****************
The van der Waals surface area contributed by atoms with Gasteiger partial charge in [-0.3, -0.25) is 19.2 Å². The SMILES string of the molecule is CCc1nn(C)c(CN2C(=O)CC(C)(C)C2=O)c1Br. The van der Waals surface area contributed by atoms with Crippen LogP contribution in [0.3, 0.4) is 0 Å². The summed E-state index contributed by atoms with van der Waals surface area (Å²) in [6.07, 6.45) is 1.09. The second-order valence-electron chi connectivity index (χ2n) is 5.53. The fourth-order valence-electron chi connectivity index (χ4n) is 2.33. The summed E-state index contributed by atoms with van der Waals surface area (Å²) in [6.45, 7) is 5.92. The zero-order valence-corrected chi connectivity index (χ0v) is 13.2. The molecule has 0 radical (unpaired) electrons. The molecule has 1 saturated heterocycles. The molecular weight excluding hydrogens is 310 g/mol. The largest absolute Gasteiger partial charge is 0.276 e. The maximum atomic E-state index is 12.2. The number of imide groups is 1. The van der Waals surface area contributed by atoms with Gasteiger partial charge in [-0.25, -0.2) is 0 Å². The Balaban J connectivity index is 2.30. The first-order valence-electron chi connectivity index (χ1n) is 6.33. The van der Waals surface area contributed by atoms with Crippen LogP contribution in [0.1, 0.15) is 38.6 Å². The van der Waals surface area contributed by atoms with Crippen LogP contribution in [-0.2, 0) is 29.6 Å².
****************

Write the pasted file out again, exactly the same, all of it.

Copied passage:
The van der Waals surface area contributed by atoms with Gasteiger partial charge in [-0.3, -0.25) is 19.2 Å². The SMILES string of the molecule is CCc1nn(C)c(CN2C(=O)CC(C)(C)C2=O)c1Br. The van der Waals surface area contributed by atoms with Crippen LogP contribution in [0.3, 0.4) is 0 Å². The summed E-state index contributed by atoms with van der Waals surface area (Å²) in [6.07, 6.45) is 1.09. The second-order valence-electron chi connectivity index (χ2n) is 5.53. The fourth-order valence-electron chi connectivity index (χ4n) is 2.33. The summed E-state index contributed by atoms with van der Waals surface area (Å²) in [6.45, 7) is 5.92. The zero-order valence-corrected chi connectivity index (χ0v) is 13.2. The molecule has 0 radical (unpaired) electrons. The molecule has 1 saturated heterocycles. The molecular weight excluding hydrogens is 310 g/mol. The largest absolute Gasteiger partial charge is 0.276 e. The maximum atomic E-state index is 12.2. The number of imide groups is 1. The van der Waals surface area contributed by atoms with Gasteiger partial charge in [-0.25, -0.2) is 0 Å². The Balaban J connectivity index is 2.30. The first-order valence-electron chi connectivity index (χ1n) is 6.33. The van der Waals surface area contributed by atoms with Crippen LogP contribution in [0.1, 0.15) is 38.6 Å². The van der Waals surface area contributed by atoms with Crippen LogP contribution in [-0.2, 0) is 29.6 Å².